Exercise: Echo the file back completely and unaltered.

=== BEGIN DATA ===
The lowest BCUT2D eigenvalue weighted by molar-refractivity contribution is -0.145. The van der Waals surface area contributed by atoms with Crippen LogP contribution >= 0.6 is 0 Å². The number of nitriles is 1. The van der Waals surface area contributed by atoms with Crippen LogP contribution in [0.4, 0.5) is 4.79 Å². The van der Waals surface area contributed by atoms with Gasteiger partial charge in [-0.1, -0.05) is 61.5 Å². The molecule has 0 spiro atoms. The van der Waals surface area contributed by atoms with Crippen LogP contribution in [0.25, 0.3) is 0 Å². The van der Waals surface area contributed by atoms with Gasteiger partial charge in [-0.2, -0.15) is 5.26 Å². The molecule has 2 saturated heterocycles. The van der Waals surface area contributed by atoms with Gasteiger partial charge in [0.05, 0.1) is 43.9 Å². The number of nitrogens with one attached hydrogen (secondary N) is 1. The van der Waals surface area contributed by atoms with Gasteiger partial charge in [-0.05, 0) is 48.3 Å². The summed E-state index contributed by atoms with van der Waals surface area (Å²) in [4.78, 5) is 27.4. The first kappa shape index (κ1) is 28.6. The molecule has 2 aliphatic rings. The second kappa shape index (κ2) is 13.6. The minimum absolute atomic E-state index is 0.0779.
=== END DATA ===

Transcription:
The lowest BCUT2D eigenvalue weighted by molar-refractivity contribution is -0.145. The van der Waals surface area contributed by atoms with Crippen LogP contribution >= 0.6 is 0 Å². The number of nitriles is 1. The van der Waals surface area contributed by atoms with Crippen LogP contribution in [0.4, 0.5) is 4.79 Å². The van der Waals surface area contributed by atoms with Gasteiger partial charge in [-0.1, -0.05) is 61.5 Å². The molecule has 0 spiro atoms. The van der Waals surface area contributed by atoms with Crippen LogP contribution in [0.25, 0.3) is 0 Å². The van der Waals surface area contributed by atoms with Gasteiger partial charge in [-0.2, -0.15) is 5.26 Å². The molecule has 2 saturated heterocycles. The van der Waals surface area contributed by atoms with Gasteiger partial charge in [0.05, 0.1) is 43.9 Å². The number of nitrogens with one attached hydrogen (secondary N) is 1. The van der Waals surface area contributed by atoms with Gasteiger partial charge in [-0.05, 0) is 48.3 Å². The summed E-state index contributed by atoms with van der Waals surface area (Å²) in [4.78, 5) is 27.4. The first kappa shape index (κ1) is 28.6. The molecule has 2 aliphatic rings. The second kappa shape index (κ2) is 13.6. The minimum absolute atomic E-state index is 0.0779.